Scientists are unfazed. But the implications are clear. Monsanto has already developed a RoundUp resistant soybean. When it grows here in the U.S. or in Europe, there are no plants of related genus to cross-pollinate. But the story is quite different in Japan. There the soybean plants are likely to cross-pollinate with another member of its Glycine genus. The fear is that a cross-pollination between cultivated soy and G. soya, a cultivated weed, will occur. The plant stock would then be resistant to RoundUp.

When critics of GE discuss such things, they are told by industry that they are overly emotional, and that their decision-making abilities have been clouded by "junk science." But what of the decision-making patterns of the industry and governmental scientists who support GE?

When the situation in Canada with the herbicide resistant canola volunteers is examined, little about the scene suggests careful research or science. The tests of the GE crops are done from the standpoint of examining the canola's agronomic traits, not any possible environmental risk. So if the rapeseed that is planted becomes a viable plant, all is well. In the case of the RoundUp-ready soy altering G. soya, again, tests done by Monsanto only examine the viability of the plants, not their effect on similar plants and whether they may do irreparable modification to these similar plant stocks. The concept of a superweed and its future agricultural and economic impact on Japan matters little to the CEO of Monsanto. He is into the short term, maximum profit that defines the American way.

The story on GE foods has other implications. Recently a Mexican farmers' cooperative was hit with a lawsuit for violating the copyright licensing of a certain type of yellow bean to an American plant specialist. This plant specialist had gone to Mexico, had come home with a sack of seeds of a particular Mexican bean. Then he had hybridized this bean to create a particular yellow bean. Now he claims that the cooperative has infringed on his bean patent. Never mind that in Mexico this bean has been grown and eaten for thousands of years. My question is: Perhaps they had it all along? Perhaps the American is the one who infringed.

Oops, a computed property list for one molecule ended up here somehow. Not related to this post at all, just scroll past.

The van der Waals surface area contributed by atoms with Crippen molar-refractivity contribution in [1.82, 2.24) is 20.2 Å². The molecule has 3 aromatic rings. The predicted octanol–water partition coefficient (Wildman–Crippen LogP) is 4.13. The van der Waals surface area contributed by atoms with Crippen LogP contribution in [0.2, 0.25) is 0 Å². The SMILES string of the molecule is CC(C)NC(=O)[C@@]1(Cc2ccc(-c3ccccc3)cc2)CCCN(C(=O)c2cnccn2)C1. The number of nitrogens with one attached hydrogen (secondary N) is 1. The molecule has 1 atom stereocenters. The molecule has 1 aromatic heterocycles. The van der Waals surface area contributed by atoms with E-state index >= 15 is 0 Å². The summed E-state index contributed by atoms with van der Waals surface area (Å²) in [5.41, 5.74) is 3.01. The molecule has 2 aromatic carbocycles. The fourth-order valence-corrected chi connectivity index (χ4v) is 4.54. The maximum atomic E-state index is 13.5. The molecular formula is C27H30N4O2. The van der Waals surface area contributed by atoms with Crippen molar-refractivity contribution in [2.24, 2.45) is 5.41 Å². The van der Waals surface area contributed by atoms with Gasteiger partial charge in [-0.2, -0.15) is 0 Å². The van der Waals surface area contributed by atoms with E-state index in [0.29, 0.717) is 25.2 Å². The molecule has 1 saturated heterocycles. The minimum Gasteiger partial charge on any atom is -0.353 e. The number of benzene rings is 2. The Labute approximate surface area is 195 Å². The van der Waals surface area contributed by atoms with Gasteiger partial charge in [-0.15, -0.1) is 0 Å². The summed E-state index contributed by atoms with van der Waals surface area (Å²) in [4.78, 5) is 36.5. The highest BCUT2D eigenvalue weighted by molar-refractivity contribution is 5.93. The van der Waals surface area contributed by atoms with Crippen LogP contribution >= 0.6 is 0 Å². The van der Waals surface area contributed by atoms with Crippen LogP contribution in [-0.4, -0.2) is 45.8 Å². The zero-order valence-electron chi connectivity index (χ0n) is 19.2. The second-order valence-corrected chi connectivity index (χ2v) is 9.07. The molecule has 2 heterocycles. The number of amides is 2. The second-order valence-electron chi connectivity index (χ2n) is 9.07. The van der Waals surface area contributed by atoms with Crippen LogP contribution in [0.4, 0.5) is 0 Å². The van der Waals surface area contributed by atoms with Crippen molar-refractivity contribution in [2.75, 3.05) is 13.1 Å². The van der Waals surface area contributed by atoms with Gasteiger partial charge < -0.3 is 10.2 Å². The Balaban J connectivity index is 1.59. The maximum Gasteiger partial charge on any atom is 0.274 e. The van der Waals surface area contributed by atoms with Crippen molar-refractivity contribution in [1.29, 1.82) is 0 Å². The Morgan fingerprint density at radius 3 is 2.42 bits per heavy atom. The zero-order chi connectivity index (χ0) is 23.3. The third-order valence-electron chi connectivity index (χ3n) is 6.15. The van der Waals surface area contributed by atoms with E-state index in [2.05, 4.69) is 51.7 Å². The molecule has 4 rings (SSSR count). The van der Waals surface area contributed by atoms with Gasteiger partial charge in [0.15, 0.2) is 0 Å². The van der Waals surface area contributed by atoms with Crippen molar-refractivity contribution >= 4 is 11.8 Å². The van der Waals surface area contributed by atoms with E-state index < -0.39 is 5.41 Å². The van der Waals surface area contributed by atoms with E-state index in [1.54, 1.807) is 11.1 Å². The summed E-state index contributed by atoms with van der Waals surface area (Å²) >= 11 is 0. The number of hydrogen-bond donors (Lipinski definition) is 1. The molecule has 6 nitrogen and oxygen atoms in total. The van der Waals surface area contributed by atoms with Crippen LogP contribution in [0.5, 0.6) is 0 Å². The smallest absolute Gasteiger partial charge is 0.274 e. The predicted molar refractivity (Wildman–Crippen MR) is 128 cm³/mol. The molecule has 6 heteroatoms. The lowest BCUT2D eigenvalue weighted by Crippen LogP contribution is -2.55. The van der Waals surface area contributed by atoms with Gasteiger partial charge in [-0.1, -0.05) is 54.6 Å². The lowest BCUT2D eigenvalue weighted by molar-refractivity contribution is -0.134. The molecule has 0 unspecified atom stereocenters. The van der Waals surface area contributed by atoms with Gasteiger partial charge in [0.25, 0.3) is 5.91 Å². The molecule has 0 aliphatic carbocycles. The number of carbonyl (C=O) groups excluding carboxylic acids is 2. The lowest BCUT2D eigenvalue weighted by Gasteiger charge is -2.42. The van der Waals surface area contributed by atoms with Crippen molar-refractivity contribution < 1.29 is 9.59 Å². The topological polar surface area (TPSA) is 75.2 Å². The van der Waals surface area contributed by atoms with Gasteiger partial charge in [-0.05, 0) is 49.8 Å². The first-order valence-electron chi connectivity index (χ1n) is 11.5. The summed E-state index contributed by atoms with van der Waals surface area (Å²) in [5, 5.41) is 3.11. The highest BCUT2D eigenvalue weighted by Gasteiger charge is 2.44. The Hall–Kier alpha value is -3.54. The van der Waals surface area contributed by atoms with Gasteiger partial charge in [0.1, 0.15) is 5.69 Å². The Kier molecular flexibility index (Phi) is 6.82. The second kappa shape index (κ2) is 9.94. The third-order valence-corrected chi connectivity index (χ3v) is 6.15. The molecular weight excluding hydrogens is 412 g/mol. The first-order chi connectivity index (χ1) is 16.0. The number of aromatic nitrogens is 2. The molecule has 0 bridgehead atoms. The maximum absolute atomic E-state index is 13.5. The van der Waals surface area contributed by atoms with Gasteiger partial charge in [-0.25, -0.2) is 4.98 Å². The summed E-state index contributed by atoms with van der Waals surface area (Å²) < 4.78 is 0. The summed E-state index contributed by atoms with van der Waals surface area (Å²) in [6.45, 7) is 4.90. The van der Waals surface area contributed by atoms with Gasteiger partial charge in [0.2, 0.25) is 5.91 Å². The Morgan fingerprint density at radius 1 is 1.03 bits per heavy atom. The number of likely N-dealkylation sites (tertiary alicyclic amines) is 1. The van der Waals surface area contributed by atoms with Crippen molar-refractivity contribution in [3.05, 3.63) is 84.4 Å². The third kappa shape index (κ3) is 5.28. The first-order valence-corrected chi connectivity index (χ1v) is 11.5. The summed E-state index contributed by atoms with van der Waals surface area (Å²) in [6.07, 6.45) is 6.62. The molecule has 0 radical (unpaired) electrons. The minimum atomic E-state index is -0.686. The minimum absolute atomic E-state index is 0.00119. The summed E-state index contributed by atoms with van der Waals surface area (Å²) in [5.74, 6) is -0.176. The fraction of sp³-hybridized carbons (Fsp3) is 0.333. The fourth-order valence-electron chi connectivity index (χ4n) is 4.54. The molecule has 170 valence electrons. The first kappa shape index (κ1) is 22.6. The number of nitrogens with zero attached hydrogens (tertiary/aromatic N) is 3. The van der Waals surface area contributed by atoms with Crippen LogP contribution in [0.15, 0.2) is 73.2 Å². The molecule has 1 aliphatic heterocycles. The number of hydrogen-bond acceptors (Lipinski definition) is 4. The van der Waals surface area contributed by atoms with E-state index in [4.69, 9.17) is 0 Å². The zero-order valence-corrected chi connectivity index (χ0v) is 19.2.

Thus the third world countries are worried about GE. I have had someone send me an e-mail to the effect that recently in India, four thousand farmers committed suicide because of the economic "challenges" that they faced immediately after they switched from their traditional seed crops to RoundUp ready seed. It was not explained to them that there would be an expense for the RoundUp needed to make a go of this crop. Or perhaps they were not even aware that the seed that they planted was of the RoundUp ready seed. Monsanto has fought against mandated labeling of its seeds and foods.

Which brings us back to the labeling issue. If GE foods are of concern to you, then do one of the following: sign the Labeling Initiative, which you'll find at HYPERLINK "" . Or write to your Congressperson, your senators, and to the President. It's up to each and everyone to try the typical democratic processes. Although I tend to agree with Jim Hightower as he laughs and rants that "If the Gods had meant for us to vote, they would have given us candidates," I still haven't perfected that oversized GE slug that will eat Washington. I'm testing it out on some smaller fare right here in Marin. (I'll be sure to keep you posted as to the results.)